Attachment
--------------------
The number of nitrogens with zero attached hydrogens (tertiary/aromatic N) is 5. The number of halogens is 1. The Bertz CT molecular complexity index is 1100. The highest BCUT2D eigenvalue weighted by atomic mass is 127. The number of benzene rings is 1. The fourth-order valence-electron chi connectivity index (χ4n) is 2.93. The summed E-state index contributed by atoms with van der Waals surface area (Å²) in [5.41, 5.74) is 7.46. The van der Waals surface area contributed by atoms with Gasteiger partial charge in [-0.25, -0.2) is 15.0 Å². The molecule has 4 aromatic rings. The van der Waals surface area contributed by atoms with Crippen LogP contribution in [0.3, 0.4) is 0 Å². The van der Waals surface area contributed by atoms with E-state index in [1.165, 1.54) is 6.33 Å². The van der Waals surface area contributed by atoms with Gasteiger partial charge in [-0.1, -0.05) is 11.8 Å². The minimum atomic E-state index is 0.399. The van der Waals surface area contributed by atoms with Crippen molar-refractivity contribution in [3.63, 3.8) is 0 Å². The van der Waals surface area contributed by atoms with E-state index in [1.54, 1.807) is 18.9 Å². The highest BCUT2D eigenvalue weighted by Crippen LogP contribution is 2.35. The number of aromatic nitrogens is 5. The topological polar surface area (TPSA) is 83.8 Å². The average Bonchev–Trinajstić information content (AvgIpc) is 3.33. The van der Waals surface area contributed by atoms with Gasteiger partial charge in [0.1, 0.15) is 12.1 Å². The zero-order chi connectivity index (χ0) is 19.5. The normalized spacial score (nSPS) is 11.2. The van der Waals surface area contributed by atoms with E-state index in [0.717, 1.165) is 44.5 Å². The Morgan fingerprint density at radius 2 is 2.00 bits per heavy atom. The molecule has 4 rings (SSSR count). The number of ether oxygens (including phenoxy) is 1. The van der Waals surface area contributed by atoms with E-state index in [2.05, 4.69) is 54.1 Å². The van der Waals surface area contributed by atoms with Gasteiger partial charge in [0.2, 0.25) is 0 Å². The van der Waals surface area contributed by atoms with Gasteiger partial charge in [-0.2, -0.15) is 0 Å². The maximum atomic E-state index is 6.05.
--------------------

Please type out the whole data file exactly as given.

The number of nitrogens with zero attached hydrogens (tertiary/aromatic N) is 5. The number of halogens is 1. The Bertz CT molecular complexity index is 1100. The highest BCUT2D eigenvalue weighted by atomic mass is 127. The number of benzene rings is 1. The fourth-order valence-electron chi connectivity index (χ4n) is 2.93. The summed E-state index contributed by atoms with van der Waals surface area (Å²) in [5.41, 5.74) is 7.46. The van der Waals surface area contributed by atoms with Gasteiger partial charge in [-0.25, -0.2) is 15.0 Å². The molecule has 4 aromatic rings. The van der Waals surface area contributed by atoms with Crippen LogP contribution in [0.3, 0.4) is 0 Å². The van der Waals surface area contributed by atoms with E-state index in [1.165, 1.54) is 6.33 Å². The van der Waals surface area contributed by atoms with Gasteiger partial charge in [-0.1, -0.05) is 11.8 Å². The minimum atomic E-state index is 0.399. The van der Waals surface area contributed by atoms with Crippen molar-refractivity contribution in [3.63, 3.8) is 0 Å². The van der Waals surface area contributed by atoms with E-state index in [1.54, 1.807) is 18.9 Å². The highest BCUT2D eigenvalue weighted by Crippen LogP contribution is 2.35. The number of aromatic nitrogens is 5. The topological polar surface area (TPSA) is 83.8 Å². The average Bonchev–Trinajstić information content (AvgIpc) is 3.33. The van der Waals surface area contributed by atoms with Gasteiger partial charge in [0.1, 0.15) is 12.1 Å². The zero-order chi connectivity index (χ0) is 19.5. The normalized spacial score (nSPS) is 11.2. The van der Waals surface area contributed by atoms with E-state index in [0.717, 1.165) is 44.5 Å². The Morgan fingerprint density at radius 2 is 2.00 bits per heavy atom. The molecule has 4 rings (SSSR count). The number of ether oxygens (including phenoxy) is 1. The van der Waals surface area contributed by atoms with E-state index in [2.05, 4.69) is 54.1 Å². The van der Waals surface area contributed by atoms with Gasteiger partial charge in [0.2, 0.25) is 0 Å². The van der Waals surface area contributed by atoms with Gasteiger partial charge in [-0.2, -0.15) is 0 Å². The maximum atomic E-state index is 6.05.